A Night Spent Waiting for Death to Come: College Students Join Vigil at Prison, Learn of Crime, Punishment

Article excerpt

College students join vigil at prison, learn of crime, punishment

MICHIGAN CITY, Ind. -- It's 20 degrees outside. One hundred fifty people huddle together in pools of candlelight. They sing softly. They pray.

Red, blustery faces, stained with exhaustion and tears, look to one another for comfort and support. They bounce back and forth on their toes -- left to right and right to left. An aboriginal dance. They dance for warmth. Frozen toes begin to feel again.

A beep from a watch alarm and they know it is midnight. They kneel. Some cry out. Some weep in silence. The State of Indiana has just executed Gary Burris.

Burris was convicted of murder in the first degree for the 1980 killing of Kenneth Chambers, an Indianapolis cab driver. On a night much like this one, Chambers' dead body lay frozen to the concrete, stripped of his clothing in a pool of his own blood. Now, 17 and a half years later, Burris, too, has died. An eye for an eye. Life for a life.

Outside the prison, the protesters are still shouting, "An eye for an eye leaves the whole world blind! State murder is still murder! Execution is not the solution!" circling the parking lot with their signs in a quasi-militaristic march. Three young black women lead the chants from the center of the circle, their voices hoarse from hours of protest. They have traveled from Gary, Ind., this night to protest, just as they did July 18 when Tommie Smith was put to death at this same facility. That night it took the state one hour and 20 minutes to complete Smith's execution. The crowd wonders how long it will take tonight.

Prison guards leer from their posts in towers, booths and squad cars, keeping close watch on the scene, while TV cameras zoom in on individual faces. Soon the guards will ban the protesters from using the washroom in the guard shack, forcing them to walk about two blocks to the Dunkin' Donuts store if they have to go "Are you joking?" shouts one of the protesters at this announcement. Another quips, "What do they think we're going to do, start an insurrection from the stall?"

Indeed, the tension is high this night at the front gates of the Indiana State Prison in Michigan City. The likelihood of confrontation has been reduced by the smallness of the pro-execution faction -- only one makes his presence known. He stands apart holding a sign with Romans 13:1-4 on it: "Therefore, whoever resists authority opposes what God has appointed, and those who oppose it will bring judgment upon themselves."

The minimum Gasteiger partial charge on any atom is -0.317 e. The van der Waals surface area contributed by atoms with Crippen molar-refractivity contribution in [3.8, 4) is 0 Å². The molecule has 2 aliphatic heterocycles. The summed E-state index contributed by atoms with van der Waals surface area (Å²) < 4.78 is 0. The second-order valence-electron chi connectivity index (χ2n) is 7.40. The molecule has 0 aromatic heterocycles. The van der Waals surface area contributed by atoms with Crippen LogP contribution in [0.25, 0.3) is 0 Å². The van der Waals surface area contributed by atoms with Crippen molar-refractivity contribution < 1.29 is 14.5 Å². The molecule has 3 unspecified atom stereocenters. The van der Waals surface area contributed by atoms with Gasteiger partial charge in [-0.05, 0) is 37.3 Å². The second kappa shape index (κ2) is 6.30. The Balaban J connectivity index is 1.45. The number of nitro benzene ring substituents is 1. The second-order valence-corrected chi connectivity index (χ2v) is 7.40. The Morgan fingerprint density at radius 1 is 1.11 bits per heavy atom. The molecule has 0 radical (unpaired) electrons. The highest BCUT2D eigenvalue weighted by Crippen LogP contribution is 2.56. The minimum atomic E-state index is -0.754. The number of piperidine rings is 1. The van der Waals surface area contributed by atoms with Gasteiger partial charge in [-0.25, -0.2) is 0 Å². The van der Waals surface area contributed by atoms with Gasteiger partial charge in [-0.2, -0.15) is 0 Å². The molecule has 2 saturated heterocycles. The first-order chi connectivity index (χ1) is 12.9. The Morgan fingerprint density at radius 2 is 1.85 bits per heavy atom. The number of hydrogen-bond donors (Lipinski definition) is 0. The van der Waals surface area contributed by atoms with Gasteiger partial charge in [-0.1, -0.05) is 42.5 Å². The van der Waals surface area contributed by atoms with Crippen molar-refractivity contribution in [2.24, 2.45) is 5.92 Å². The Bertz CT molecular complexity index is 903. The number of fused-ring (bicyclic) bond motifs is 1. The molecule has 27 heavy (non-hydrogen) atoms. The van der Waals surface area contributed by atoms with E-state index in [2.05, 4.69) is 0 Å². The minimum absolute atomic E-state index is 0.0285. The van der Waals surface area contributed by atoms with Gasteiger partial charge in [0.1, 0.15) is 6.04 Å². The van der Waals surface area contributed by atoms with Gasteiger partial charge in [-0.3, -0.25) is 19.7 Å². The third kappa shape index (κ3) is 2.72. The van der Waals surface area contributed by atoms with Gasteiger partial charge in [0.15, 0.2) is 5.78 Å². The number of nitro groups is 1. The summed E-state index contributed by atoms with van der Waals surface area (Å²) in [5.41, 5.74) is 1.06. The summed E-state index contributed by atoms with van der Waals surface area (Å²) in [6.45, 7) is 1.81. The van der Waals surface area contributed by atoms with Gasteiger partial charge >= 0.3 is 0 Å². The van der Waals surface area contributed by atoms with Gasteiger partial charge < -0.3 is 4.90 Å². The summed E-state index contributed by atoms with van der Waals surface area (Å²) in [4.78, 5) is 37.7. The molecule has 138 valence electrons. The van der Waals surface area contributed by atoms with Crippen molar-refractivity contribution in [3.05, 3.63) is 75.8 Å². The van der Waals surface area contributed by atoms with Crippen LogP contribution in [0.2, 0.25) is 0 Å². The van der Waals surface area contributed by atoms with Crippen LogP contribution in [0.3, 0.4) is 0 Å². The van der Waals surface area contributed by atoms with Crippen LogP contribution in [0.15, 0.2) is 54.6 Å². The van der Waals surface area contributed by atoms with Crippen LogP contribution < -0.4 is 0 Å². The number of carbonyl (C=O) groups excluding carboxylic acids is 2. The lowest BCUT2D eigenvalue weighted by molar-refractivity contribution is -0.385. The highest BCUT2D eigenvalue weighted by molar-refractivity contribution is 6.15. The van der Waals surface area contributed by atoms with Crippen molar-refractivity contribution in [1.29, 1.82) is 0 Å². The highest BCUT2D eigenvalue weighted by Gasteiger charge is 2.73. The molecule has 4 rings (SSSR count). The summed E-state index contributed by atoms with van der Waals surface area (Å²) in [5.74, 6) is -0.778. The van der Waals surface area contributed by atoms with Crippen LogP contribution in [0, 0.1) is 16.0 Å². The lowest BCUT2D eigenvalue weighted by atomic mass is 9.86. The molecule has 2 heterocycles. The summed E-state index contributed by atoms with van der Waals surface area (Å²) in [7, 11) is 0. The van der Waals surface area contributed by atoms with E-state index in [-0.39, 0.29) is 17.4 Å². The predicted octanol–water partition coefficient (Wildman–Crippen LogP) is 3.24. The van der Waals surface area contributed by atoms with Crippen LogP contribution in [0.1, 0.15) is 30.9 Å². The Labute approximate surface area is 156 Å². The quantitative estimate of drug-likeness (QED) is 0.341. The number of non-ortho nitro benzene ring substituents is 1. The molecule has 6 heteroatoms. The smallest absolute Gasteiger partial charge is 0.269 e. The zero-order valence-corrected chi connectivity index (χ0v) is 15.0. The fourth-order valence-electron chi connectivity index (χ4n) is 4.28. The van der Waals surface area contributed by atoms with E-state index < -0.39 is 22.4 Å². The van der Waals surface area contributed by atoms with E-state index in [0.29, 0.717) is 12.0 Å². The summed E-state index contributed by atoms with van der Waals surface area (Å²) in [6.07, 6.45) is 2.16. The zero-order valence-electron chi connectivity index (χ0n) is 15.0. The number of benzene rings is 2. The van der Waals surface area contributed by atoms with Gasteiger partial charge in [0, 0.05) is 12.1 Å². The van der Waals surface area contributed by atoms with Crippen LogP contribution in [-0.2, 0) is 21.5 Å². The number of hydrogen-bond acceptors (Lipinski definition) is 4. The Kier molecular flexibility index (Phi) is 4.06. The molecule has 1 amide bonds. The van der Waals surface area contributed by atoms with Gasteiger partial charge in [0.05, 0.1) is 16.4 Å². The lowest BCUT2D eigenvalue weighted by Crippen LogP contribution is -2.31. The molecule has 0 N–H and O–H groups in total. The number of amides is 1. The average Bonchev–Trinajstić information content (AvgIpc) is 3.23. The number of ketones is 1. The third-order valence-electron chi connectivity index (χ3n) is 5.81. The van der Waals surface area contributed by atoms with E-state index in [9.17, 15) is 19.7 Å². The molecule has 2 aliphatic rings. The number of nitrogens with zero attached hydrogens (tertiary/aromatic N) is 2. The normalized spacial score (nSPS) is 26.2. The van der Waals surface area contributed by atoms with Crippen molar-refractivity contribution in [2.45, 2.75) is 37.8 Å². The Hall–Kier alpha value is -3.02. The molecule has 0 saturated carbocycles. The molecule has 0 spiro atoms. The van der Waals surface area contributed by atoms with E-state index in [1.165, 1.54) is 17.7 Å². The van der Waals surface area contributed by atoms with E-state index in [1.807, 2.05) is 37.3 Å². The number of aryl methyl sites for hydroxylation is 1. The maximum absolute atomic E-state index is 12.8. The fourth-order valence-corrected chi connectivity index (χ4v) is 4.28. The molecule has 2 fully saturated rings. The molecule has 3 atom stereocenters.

Soon he will get into a shouting match with a small group of protesters who will hurl Bible verses back at him until another group of protesters intervenes.

Among the protesters

Most of those here tonight are students and faculty from the University of Notre Dame about one hour east of the prison. The Notre Dame chapter of Amnesty International, along with the Center for Civil and Human Rights at the Notre Dame Law School, organized the trip as well as a candlelight vigil back on the Notre Dame campus.

On the way to Michigan City, the students are nearly giddy with nervous excitement. In Amnesty International meetings they discuss death penalty issues all the time, but none has ever done this before. Only their leader, Sr. Kathleen Beatty, knows what to expect. The students have been briefed on the possibility of confrontation with pro-death penalty groups. "We will not say anything back to them," Beatty instructs. "We will remain in prayerful silence." Nodding their heads in agreement, they exchange wide-eyed looks.

They talk about the Burris case between songs of prayer and comfort. "Does everyone know `The Prayer of St. Francis'?" asks senior Megan Monahan from the front of the van. They begin singing, "Make me a channel of your peace/ Where there is hatred let me sow your love/ Where there is injury your pardon, Lord ... "

Exiting the interstate, the group gets lost on the small streets of Michigan City. …